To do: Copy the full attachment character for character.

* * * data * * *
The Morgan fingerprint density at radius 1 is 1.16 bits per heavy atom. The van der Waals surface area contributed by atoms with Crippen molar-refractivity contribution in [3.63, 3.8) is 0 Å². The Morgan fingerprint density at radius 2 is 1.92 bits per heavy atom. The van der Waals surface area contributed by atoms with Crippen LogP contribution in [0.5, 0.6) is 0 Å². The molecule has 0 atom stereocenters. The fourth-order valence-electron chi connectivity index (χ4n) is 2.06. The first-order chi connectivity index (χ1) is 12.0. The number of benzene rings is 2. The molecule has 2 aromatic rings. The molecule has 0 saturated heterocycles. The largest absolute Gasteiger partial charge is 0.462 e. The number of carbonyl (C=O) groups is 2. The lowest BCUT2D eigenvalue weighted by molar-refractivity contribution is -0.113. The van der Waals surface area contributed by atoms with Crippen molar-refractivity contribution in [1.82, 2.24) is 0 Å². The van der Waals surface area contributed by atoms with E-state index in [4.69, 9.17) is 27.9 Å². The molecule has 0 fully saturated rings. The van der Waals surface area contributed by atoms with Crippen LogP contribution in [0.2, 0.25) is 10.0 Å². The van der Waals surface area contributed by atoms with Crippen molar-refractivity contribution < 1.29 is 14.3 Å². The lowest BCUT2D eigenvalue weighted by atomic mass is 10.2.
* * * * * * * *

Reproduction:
The Morgan fingerprint density at radius 1 is 1.16 bits per heavy atom. The van der Waals surface area contributed by atoms with Crippen molar-refractivity contribution in [3.63, 3.8) is 0 Å². The Morgan fingerprint density at radius 2 is 1.92 bits per heavy atom. The van der Waals surface area contributed by atoms with Crippen LogP contribution in [0.5, 0.6) is 0 Å². The molecule has 0 atom stereocenters. The fourth-order valence-electron chi connectivity index (χ4n) is 2.06. The first-order chi connectivity index (χ1) is 12.0. The number of benzene rings is 2. The molecule has 2 aromatic rings. The molecule has 0 saturated heterocycles. The largest absolute Gasteiger partial charge is 0.462 e. The number of carbonyl (C=O) groups is 2. The lowest BCUT2D eigenvalue weighted by molar-refractivity contribution is -0.113. The van der Waals surface area contributed by atoms with Crippen molar-refractivity contribution in [1.82, 2.24) is 0 Å². The van der Waals surface area contributed by atoms with E-state index in [4.69, 9.17) is 27.9 Å². The molecule has 0 fully saturated rings. The van der Waals surface area contributed by atoms with Crippen LogP contribution in [0.2, 0.25) is 10.0 Å². The van der Waals surface area contributed by atoms with Crippen molar-refractivity contribution < 1.29 is 14.3 Å². The lowest BCUT2D eigenvalue weighted by atomic mass is 10.2.